Monday, June 6, 2016

Gardening Challenges in Colorado – Climate By Jim Rohling

Photo courtesy Jim Rohling
One of our biggest challenges in gardening in Front Range Colorado is climate. We can have rain on Monday, snow on Tuesday, sunshine on Wednesday, and hail on Thursday. Challenging seems like an understatement!

Some of the elements of climate important to gardeners include sunshine and temperature, precipitation, wind, and hail.

Sunshine and Temperature
Without sunshine our plants would not have the energy for photosynthesis and growth. But, like all things in life, too much of a good thing is not always good. At our “altitudes,” sunshine is very intense. Gardens struggle during the late afternoon heat.  Planting gardens so they get morning and early afternoon sun and shade late in the day helps, but that is not always possible with many landscapes.  Shade cloth can help in lowering the temperature and blocking the intense sun of the late afternoon. A simple shade cloth frame can be made from hoops of PVC pipe or can be as permanent as a metal framework.

Shade cloth frame, photo courtesy Jim Rohling

Precipitation can come as a light rain for a day or two or a heavy downpour for a few minutes.  A heavy downpour can be devastating to a garden. It can take out plants, cause erosion, and compact the soil. Keeping covers nearby for individual plants can help; shade cloth pulled tight over a frame works well to filter the heavy rain in larger areas. 

Wind can do its share of damage to our gardens.  Very strong winds can blow away mulch and dry out or even blow over our plants. Staking or caging taller plants for support will protect them in high winds. Planting next to a windbreak, such as a fence or trees or even putting up a temporary windbreak provides cover. Oh, did I mention shade cloth?  It also works well as a windbreak.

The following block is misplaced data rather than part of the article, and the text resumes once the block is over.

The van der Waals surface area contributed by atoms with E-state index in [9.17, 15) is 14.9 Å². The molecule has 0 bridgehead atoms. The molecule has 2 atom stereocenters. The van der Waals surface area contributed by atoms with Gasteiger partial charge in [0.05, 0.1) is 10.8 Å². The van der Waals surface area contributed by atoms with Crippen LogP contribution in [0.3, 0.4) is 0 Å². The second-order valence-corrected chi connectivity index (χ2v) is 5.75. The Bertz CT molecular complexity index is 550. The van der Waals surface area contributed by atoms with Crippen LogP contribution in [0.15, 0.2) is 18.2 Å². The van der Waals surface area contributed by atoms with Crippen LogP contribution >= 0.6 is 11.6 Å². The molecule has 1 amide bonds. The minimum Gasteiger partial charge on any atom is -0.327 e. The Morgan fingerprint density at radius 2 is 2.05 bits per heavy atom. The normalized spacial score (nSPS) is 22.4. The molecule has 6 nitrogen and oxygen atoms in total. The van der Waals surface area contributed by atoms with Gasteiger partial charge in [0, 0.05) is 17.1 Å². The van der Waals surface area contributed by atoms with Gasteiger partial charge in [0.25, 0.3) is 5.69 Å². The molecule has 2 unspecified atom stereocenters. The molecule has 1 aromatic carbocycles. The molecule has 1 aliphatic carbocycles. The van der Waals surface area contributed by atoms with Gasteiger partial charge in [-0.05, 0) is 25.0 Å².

I saved the worst for last. Most hail that falls in the US is 1/8th to 3/8ths  inches in diameter. Just a few minutes of ¼ inch hail can damage or completely destroy a garden. One thing to do for insurance in case of a hail storm: start seeds of your favorite plants later in case you need to replant.  Evaluate the damaged plants before you pull them though. Many times they can recoup faster than replanting. This is especially true for tomatoes and peppers. Keep 5-gallon buckets near the plants for a quick cover up. And again, shade cloth! No, I don’t sell shade cloth for a living. I’m retired. Shade cloth stretched tightly over a frame has stopped ½ inch hail more than once in my garden. Hail can and does make grown people drop to their knees in tears. It is not a pretty sight.

Shade cloth stretched tight to help with wind and hail damage, photo courtesy Jim Rohling

Happy Gardening!

To download a copy of Climate Resources for Master Gardeners, go to